Though we have been members of a congregation for many years and have led an involved Jewish life, neither my husband nor I have ever been to Israel. Now our daughter wants to go to Israel next year on a high school program. On one hand, I am thrilled that she is so connected to Judaism, yet on the other I am afraid and conflicted. We have never been — why should she go? Is it safe? How will it change her? What do you think? Is it a good idea?
While I have traveled on a number of occasions to Israel, spent extended periods of time there, and have had children study in Israel in the past and, in fact, currently, I appreciate your question. It is not a casual deed to send a child to Israel. Given the political landscape, the distance, and the simple foreignness of any country abroad, your concerns are compelling. Despite these challenges, you probably already suspect that I would strongly advocate travel to Israel, especially for youngsters.
Of course, I genuinely recognize any parents’ reservations. Here are some of my experiences, beliefs and deeply felt emotions about Israel. Perhaps they will help you make peace with your daughter’s plans.
There I was, 10 years old. The year was 1968 and we were taking off from Lod Airport to head back to Pittsburgh after a summer family trip to Israel. “Jerusalem of Gold” was playing over the airplane’s intercom and to my youthful consternation, tears were trickling down my cheeks. I was overwhelmed by feelings I could neither identify nor understand.
Now I know: I was in love. In love with everything that was Israel — the sand, the soldiers, the holiness, the heat, the astonishing landscapes, the language, falafel and pita, the rush of the people, the proximity to Torah and history, the unbelievable palatable feeling of being home. That was 1968. Some of that has never left me, and despite the fact that so much has changed, the romance lingers on.
Subsequent trips, growing up, and deeper knowledge have seasoned and complicated my initial impressions, but this I know: no one travels to Israel and returns the same as when they left. Perhaps this phenomenon reflects the deep primal connection that we as a people have to the land. From Abraham’s ancient journey to the Israelites’ entry into the land, through the medieval mystical pilgrimages up until the modern aliyah movement, our people have sacrificed to make the connection.
Travel for teens is essential to their growth. Being away from home and learning how to cope with the vicissitudes of life without Mom or Dad is a step toward maturity. Laundry, tummy aches and homesickness are the stuff of growing up and small challenges that are good for the soul. The ability to navigate and negotiate peer relationships is critical and can sometimes be hard tests, but these can happen anywhere and should be a part of growing into adulthood.
Why Israel? Here are my three most compelling reasons why I think study and travel for teens in Israel in particular is meaningful:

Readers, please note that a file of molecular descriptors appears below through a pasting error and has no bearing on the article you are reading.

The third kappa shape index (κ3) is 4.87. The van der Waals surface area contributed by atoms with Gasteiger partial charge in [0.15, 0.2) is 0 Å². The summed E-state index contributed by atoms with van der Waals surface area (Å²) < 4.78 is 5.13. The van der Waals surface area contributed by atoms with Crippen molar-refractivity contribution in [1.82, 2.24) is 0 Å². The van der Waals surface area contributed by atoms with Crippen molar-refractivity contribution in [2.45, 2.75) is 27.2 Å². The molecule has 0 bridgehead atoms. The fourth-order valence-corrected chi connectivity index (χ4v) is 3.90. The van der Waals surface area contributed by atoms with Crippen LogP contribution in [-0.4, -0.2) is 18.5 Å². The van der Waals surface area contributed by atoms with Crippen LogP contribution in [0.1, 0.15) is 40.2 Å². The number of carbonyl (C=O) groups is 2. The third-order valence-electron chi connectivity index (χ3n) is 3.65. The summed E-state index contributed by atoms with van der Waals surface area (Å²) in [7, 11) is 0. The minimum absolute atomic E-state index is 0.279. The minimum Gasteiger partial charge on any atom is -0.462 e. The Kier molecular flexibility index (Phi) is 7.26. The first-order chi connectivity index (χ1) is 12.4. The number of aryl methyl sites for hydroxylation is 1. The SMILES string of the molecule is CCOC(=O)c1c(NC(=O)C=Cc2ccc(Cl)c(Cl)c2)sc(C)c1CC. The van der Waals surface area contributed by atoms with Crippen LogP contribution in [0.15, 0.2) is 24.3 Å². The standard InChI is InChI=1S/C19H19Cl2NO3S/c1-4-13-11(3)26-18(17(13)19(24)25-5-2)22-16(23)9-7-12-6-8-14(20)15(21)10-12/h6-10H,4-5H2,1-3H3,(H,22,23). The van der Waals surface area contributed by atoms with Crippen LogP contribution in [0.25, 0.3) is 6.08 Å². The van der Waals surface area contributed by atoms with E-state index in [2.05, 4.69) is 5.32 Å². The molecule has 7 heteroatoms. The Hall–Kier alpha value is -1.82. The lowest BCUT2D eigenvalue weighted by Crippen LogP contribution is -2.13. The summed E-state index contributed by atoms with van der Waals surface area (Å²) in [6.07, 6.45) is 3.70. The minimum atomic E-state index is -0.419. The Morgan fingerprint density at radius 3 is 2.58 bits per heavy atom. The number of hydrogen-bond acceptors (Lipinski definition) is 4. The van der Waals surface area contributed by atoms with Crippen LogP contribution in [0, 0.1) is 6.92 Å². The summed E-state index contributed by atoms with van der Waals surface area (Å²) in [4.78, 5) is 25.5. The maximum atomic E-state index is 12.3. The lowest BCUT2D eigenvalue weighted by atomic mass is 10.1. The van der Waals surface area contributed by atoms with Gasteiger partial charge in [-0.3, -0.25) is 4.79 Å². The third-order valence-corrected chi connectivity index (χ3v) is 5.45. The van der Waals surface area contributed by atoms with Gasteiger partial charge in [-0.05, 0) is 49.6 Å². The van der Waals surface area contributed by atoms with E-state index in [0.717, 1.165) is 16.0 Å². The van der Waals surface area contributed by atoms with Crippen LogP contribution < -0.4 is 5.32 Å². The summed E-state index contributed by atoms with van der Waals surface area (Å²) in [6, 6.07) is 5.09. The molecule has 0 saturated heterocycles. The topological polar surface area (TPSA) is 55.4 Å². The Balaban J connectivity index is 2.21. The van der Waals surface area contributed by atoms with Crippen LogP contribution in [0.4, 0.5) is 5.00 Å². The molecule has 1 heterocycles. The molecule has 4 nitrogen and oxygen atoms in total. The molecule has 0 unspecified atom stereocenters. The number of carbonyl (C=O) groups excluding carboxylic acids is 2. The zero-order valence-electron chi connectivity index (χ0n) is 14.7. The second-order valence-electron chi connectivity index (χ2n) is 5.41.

1.Israel is the authentic hands-on classroom. Education for students in Israel is like nowhere else. You open the Bible and head out to the locales of the action. Scenes of Joshua, Deborah, David and Goliath come alive with the reality of standing where they once stood. The land becomes the text as you traipse through the excavated cities from the time of the Mishna. The Second Commonwealth comes alive as you walk through the Old City of Jerusalem and see Herod’s Palace and the Burnt House. Great as any of our lessons and classrooms are, here nothing replaces the reality of being there at the very spot of the action.
2. Hebrew is the language that connects all Jews. It is the idiom of the Torah, the cadence of our prayers, the nuances of our heritage, and the vessel of our collective memory. Any study that one will hope to embark on Jewishly is profoundly enhanced with knowledge of Hebrew. To truly master the language one must be given the opportunity to speak it fluently. A teen trip will launch your daughter on a lifelong relationship with the language and equip her with future potential.
3.Though Israel is a modern, tech savvy, up-to-date, Burger King, Ikea, Home Depot kind of place, it exudes a spirituality that cannot be missed. The holiness of sacred sites joined with cadres of devout penitents creates an ambience of otherworldliness. Once experienced in the Holy Land itself, it cannot be replicated elsewhere. Standing at the Holy Wall in Jerusalem on Friday night is a sight to behold. A miscellany of languages sprinkle the air as peoples from the entire world stream through the gates of Jerusalem headed toward prophetic fulfillment.
Finally, I am not sure that I have any definitive answer in regard to safety, and I am not sure that anyone can provide that sort of comfort. Israel programs take tremendous efforts in regard to security. They plan carefully and spare no costs, but there are no guarantees.
I can tell you that our children have studied there and our daughter is spending a year studying there right now as well. Teen programs have an impeccable track record in terms of security and steer away from potentially volatile areas. It is one of those leaps that we parents take as our children leave the shelter of home.
Finally, this thought: experiences throughout our lives build upon each other. They become a multilayered, rich texture with shades and hues that change over time. Each lesson informs the next. That first trip to Israel becomes the first installment — hopefully many others will follow. For me, nothing will ever replace that emotional plane ride home in 1968, but others sure have come close.
Rivy Poupko Kletenik is an internationally renowned educator and Judaic Principal at the Seattle Hebrew Academy. If you have a question that’s been tickling your brain, send Rivy an email at firstname.lastname@example.org.